So here’s the actual graph, so far, of the American public’s opinion on gay marriage.
Now, you can’t compare the shape of this graph to the abortion and interracial marriage graphs because the time frames are different. The interracial marriage chart goes back to 1958, the abortion chart goes back to 1975, and the gay marriage chart goes back to 1996. There’s no evidence, just based on the charts, to predict whether the gay marriage issue is going to be locked in a stalemate for decades (like abortion) or whether it will eventually resolve into near unanimity (like interracial marriage).
And, to be perfectly honest, I don’t have a high degree of confidence that I can predict the future on this issue either. Frankly, I suspect that the gay marriage chart will end up looking more like the interracial marriage chart than the abortion chart in decades to come. But it might not.
Goff and Ambrosino, both of whom support gay marriage, have already tacitly accepted that the gay marriage issue is not tied to broader acceptance of homosexuals as equal human beings in the same way that the interracial marriage issue is inextricable from racial inequality. You can’t logically support racial equality without supporting interracial marriage. But you can support equal rights for gays without supporting gay marriage. Race is not the same kind of identity as sexuality. This makes sense, since race is a nebulous biological category at best, but gender is much more clear cut.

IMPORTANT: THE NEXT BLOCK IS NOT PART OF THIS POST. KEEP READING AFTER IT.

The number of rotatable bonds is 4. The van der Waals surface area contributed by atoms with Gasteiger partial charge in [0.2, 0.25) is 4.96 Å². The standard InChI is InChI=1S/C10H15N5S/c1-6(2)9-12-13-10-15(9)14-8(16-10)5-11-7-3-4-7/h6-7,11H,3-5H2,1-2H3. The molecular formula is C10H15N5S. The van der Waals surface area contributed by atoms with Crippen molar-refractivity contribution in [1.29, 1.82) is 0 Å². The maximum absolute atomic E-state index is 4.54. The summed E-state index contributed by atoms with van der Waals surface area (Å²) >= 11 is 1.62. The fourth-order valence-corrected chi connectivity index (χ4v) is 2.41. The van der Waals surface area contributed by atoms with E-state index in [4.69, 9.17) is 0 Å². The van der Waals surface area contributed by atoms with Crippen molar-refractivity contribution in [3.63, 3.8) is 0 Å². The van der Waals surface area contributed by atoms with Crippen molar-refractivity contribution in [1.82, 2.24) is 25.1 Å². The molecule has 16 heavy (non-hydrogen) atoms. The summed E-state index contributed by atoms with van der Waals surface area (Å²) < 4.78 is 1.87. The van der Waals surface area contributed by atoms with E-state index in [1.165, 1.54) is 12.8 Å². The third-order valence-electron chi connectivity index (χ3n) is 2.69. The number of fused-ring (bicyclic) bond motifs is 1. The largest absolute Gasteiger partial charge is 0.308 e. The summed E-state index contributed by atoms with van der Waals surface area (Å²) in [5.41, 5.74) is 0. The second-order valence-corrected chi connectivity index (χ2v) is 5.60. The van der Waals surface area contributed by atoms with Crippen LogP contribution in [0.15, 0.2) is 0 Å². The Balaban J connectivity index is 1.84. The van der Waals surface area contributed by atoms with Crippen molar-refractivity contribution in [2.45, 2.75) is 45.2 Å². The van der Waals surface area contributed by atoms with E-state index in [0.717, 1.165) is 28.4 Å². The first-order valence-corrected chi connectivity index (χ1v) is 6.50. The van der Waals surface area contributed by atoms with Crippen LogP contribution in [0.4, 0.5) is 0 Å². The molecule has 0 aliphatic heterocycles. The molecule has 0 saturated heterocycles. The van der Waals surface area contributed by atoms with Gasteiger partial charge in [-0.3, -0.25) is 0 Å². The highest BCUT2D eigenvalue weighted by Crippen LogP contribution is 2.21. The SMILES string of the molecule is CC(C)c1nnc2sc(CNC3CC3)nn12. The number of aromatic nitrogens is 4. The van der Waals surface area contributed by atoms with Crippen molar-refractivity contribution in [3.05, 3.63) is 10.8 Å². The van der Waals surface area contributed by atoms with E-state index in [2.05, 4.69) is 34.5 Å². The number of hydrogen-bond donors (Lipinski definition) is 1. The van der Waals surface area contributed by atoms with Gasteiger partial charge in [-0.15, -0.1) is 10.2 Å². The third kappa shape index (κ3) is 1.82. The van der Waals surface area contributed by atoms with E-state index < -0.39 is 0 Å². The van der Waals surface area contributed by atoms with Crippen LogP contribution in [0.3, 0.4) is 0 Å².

The best thing that the gay marriage debate has done is force social conservatives to practice what they preach. In the 1990s and before, much if not most of the opposition to gay rights was really based on bigotry. It was based on “ick.” Conservative defenders of traditional marriage, as they style themselves, were much too slow to distance themselves from hateful rhetoric and genuine bigots. This blunder–both morally and strategically–cost them big. It may have been the deciding factor in the entire issue. Americans do not like haters.
But recently the traditional marriage movement has been sincerely careful in their articulation of a position that is anti gay marriage without being anti gay (to use Amrosino’s distinction). This distinction is obviously accepted by the broad swathe of American social conservatives, and I believe it explains the upwelling of support for Robertson better than the theory that half of Americans are just bigoted, hateful jerks. More importantly, even proponents of gay marriage like Goff and Ambrosino accept this possibility as well. All of this means that support for gay marriage may continue to climb until it reaches near-universal acceptance, or it may stall out well before that level (probably about where it is now) and become an entrenched, ongoing controversy like the abortion debate.